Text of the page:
asked three of the UK’s top advertising agencies to give us their ideas for mending the profession’s public image.
We knew, of course, that there wouldn’t be much enthusiasm for this kind of project and that this move wouldn’t win us many friends with either the top brass at accountancy institutes or firms. But in our view there has never been more pressing need for such input.
There are now very real concerns in the public domain about the business of audit and a very real sense that the ethos of enlightened self-regulation has failed. It has not failed in some nebulous way that people only vaguely understand. What could be more concrete than tales of document shredding, after all? And of course it goes a lot further than that.
Jobs have been lost; investors have lost money; a huge business has collapsed; a Big Five firm has bitten the dust.
So what are the dangers? An FSA or DTI takeover of audit regulation for one. An uncertain future with auditors being sacked every year, for another.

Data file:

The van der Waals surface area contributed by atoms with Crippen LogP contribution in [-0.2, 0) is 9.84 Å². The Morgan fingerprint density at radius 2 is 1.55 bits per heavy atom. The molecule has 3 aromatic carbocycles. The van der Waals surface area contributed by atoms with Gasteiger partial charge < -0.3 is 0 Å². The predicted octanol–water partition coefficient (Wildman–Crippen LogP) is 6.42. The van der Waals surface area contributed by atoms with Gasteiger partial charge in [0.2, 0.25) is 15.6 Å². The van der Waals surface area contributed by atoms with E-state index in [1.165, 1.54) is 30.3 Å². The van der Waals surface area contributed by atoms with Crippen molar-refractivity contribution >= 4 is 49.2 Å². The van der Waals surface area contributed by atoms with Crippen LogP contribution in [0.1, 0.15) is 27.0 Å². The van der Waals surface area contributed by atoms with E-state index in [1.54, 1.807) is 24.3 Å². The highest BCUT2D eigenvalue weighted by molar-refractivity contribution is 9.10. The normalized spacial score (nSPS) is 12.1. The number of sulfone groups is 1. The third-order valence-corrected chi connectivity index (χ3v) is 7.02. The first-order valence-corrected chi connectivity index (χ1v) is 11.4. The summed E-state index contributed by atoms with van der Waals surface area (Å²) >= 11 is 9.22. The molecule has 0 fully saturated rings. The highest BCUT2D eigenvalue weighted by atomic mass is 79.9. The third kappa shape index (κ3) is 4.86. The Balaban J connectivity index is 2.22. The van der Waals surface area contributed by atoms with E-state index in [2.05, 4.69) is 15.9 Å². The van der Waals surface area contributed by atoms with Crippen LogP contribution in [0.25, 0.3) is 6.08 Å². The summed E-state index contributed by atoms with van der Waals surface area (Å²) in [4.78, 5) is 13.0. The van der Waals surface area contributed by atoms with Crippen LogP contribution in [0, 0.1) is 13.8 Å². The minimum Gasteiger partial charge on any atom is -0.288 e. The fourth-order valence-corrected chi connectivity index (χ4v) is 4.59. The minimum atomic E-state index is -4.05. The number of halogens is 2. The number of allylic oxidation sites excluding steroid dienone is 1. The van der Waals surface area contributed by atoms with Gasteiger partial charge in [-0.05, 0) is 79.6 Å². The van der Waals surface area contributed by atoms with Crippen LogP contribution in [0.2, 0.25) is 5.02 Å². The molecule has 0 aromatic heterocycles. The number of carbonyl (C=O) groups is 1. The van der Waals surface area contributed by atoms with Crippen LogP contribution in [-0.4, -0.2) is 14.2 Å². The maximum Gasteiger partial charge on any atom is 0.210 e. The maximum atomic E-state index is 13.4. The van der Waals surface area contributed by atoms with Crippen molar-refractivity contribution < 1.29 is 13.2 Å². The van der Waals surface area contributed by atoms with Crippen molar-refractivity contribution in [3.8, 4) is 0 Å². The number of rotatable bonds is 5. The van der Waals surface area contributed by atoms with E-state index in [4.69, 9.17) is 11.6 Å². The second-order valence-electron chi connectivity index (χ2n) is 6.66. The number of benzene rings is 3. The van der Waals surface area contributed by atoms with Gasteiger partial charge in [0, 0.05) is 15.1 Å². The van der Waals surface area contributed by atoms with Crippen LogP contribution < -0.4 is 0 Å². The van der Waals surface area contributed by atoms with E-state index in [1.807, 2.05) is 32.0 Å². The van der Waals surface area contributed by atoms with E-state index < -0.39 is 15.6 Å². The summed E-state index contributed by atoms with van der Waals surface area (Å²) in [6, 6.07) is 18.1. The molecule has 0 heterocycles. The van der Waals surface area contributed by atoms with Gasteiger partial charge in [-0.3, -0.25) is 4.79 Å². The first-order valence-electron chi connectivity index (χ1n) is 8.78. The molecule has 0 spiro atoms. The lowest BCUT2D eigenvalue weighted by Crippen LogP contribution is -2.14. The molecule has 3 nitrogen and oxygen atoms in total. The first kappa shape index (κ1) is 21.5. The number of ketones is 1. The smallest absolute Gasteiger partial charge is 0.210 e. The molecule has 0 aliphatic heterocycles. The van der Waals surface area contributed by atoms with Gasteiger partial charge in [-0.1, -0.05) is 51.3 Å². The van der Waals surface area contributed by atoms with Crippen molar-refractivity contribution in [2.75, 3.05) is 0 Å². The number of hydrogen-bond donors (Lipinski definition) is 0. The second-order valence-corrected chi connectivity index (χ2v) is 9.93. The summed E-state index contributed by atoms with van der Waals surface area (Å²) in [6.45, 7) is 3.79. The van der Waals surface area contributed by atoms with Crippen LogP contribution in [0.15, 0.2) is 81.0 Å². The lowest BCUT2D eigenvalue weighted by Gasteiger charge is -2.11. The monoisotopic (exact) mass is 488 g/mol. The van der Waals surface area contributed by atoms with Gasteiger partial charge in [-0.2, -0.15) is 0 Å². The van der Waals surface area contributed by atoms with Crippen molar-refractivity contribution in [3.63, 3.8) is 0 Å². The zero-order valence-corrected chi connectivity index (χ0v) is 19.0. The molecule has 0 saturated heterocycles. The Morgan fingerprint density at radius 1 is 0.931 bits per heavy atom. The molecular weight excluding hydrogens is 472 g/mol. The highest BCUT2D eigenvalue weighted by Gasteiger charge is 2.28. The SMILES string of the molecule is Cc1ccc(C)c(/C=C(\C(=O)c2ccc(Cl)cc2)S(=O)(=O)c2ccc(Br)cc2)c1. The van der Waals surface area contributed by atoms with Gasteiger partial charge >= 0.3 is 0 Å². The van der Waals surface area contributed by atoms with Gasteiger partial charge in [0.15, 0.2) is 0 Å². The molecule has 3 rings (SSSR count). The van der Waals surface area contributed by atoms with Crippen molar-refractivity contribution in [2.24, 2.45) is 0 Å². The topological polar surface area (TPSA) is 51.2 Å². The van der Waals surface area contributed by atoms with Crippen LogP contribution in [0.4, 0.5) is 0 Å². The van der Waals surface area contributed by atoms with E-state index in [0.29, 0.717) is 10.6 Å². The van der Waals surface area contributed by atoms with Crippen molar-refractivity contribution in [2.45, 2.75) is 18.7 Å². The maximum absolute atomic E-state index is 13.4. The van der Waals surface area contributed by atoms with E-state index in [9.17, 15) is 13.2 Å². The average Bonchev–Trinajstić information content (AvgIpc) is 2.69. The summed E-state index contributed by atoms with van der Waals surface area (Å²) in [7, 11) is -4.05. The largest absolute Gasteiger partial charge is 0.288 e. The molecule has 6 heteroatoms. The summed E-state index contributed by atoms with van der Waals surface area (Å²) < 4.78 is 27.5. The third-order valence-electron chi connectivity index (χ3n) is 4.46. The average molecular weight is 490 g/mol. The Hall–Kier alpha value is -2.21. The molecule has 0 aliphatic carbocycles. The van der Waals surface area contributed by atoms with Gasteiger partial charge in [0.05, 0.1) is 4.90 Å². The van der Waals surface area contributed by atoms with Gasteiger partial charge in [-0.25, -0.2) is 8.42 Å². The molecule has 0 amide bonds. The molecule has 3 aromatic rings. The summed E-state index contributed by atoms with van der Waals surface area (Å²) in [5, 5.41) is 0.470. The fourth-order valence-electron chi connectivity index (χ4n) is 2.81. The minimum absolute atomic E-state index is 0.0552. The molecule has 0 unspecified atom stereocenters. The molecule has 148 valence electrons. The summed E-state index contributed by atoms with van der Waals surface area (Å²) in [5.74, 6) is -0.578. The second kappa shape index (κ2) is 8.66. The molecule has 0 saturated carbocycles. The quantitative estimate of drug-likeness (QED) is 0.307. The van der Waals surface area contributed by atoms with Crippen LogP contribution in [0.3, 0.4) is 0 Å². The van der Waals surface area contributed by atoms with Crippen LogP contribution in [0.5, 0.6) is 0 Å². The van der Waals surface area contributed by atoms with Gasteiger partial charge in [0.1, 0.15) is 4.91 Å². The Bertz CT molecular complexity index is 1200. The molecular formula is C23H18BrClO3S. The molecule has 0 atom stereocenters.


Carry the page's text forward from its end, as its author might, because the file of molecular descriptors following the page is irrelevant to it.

This is the kind of crisis that doesn’t go away by itself.
Fences need to be mended and public opinion in the business world is the place to start. The gentle art of persuasion may be how the profession traditionally likes to sell itself. But believe us, you need a talking point to get you round the table at those discussions.
True there have been campaigns in the past. True the ICAEW has put together a fund to assess the practicalities of auditor rotation. And while there is undeniably a need for such a study, the time has come for something different: something more radical, in truth.
The profession is in unprecedented crisis. People who didn’t know what auditors did prior to the Enron scandal, now have a very warped idea about they do. And this misconception needs correcting – urgently. Who better to go to for guidance than outsiders: outsiders who have an informed idea about business, about corporate reputation and about public opinion and how it can be addressed?
You might not like the ideas these agencies have come up with. But at least look closely at them. By all means consider how they might be improved or developed and, if nothing else, think on what they reveal about how deep-seated this problem is.
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